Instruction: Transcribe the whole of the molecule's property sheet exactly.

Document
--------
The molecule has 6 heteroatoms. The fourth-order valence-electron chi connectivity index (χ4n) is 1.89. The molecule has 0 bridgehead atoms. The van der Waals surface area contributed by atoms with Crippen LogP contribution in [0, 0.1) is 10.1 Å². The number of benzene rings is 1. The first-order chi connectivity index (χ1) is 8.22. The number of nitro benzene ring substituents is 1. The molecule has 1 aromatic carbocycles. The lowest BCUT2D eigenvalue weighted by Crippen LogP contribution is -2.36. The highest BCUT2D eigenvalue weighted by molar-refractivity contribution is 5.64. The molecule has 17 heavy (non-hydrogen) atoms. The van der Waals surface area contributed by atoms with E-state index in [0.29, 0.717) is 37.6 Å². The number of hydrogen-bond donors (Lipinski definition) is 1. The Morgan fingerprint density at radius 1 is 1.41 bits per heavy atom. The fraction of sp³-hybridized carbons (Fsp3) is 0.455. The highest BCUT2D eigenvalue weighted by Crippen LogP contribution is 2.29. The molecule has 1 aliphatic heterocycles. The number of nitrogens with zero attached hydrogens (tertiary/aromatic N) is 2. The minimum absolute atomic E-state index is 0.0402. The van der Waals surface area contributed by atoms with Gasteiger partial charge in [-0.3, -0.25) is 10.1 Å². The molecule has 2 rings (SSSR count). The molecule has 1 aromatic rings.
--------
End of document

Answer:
The molecule has 6 heteroatoms. The fourth-order valence-electron chi connectivity index (χ4n) is 1.89. The molecule has 0 bridgehead atoms. The van der Waals surface area contributed by atoms with Crippen LogP contribution in [0, 0.1) is 10.1 Å². The number of benzene rings is 1. The first-order chi connectivity index (χ1) is 8.22. The number of nitro benzene ring substituents is 1. The molecule has 1 aromatic carbocycles. The lowest BCUT2D eigenvalue weighted by Crippen LogP contribution is -2.36. The highest BCUT2D eigenvalue weighted by molar-refractivity contribution is 5.64. The molecule has 17 heavy (non-hydrogen) atoms. The van der Waals surface area contributed by atoms with E-state index in [0.29, 0.717) is 37.6 Å². The number of hydrogen-bond donors (Lipinski definition) is 1. The Morgan fingerprint density at radius 1 is 1.41 bits per heavy atom. The fraction of sp³-hybridized carbons (Fsp3) is 0.455. The highest BCUT2D eigenvalue weighted by Crippen LogP contribution is 2.29. The molecule has 1 aliphatic heterocycles. The number of nitrogens with zero attached hydrogens (tertiary/aromatic N) is 2. The minimum absolute atomic E-state index is 0.0402. The van der Waals surface area contributed by atoms with Gasteiger partial charge in [-0.3, -0.25) is 10.1 Å². The molecule has 2 rings (SSSR count). The molecule has 1 aromatic rings.